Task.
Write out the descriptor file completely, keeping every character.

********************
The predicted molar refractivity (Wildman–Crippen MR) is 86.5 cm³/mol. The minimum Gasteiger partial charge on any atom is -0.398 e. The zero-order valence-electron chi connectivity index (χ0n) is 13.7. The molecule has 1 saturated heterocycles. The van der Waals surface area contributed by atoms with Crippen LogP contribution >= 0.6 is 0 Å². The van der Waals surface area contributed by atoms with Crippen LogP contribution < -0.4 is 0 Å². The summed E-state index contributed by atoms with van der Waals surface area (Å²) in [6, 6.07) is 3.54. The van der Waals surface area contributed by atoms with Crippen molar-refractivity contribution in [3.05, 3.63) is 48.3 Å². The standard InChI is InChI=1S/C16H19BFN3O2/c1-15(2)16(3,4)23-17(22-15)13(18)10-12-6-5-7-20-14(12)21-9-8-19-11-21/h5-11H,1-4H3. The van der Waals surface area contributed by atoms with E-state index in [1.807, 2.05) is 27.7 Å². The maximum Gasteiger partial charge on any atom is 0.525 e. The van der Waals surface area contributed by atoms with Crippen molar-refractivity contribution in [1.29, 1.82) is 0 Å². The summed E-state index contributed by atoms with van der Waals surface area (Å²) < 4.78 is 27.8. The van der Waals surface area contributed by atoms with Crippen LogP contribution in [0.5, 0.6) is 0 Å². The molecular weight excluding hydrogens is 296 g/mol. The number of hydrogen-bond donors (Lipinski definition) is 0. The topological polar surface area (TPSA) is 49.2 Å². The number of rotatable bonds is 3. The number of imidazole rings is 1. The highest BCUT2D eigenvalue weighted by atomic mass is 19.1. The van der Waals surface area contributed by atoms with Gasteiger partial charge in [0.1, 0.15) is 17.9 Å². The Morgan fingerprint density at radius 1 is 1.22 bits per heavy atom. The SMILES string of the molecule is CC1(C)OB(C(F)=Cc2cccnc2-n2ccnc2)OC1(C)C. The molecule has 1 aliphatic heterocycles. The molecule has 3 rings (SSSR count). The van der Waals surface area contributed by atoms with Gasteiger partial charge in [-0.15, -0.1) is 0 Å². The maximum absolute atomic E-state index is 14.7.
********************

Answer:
The predicted molar refractivity (Wildman–Crippen MR) is 86.5 cm³/mol. The minimum Gasteiger partial charge on any atom is -0.398 e. The zero-order valence-electron chi connectivity index (χ0n) is 13.7. The molecule has 1 saturated heterocycles. The van der Waals surface area contributed by atoms with Crippen LogP contribution >= 0.6 is 0 Å². The van der Waals surface area contributed by atoms with Crippen LogP contribution < -0.4 is 0 Å². The summed E-state index contributed by atoms with van der Waals surface area (Å²) in [6, 6.07) is 3.54. The van der Waals surface area contributed by atoms with Crippen molar-refractivity contribution in [3.05, 3.63) is 48.3 Å². The standard InChI is InChI=1S/C16H19BFN3O2/c1-15(2)16(3,4)23-17(22-15)13(18)10-12-6-5-7-20-14(12)21-9-8-19-11-21/h5-11H,1-4H3. The van der Waals surface area contributed by atoms with E-state index in [1.807, 2.05) is 27.7 Å². The maximum Gasteiger partial charge on any atom is 0.525 e. The van der Waals surface area contributed by atoms with Crippen molar-refractivity contribution in [1.29, 1.82) is 0 Å². The summed E-state index contributed by atoms with van der Waals surface area (Å²) < 4.78 is 27.8. The van der Waals surface area contributed by atoms with Crippen LogP contribution in [0.5, 0.6) is 0 Å². The molecular weight excluding hydrogens is 296 g/mol. The number of hydrogen-bond donors (Lipinski definition) is 0. The topological polar surface area (TPSA) is 49.2 Å². The number of rotatable bonds is 3. The number of imidazole rings is 1. The highest BCUT2D eigenvalue weighted by atomic mass is 19.1. The van der Waals surface area contributed by atoms with Gasteiger partial charge in [0.1, 0.15) is 17.9 Å². The Morgan fingerprint density at radius 1 is 1.22 bits per heavy atom. The SMILES string of the molecule is CC1(C)OB(C(F)=Cc2cccnc2-n2ccnc2)OC1(C)C. The molecule has 1 aliphatic heterocycles. The molecule has 3 rings (SSSR count). The van der Waals surface area contributed by atoms with Gasteiger partial charge in [-0.15, -0.1) is 0 Å². The maximum absolute atomic E-state index is 14.7.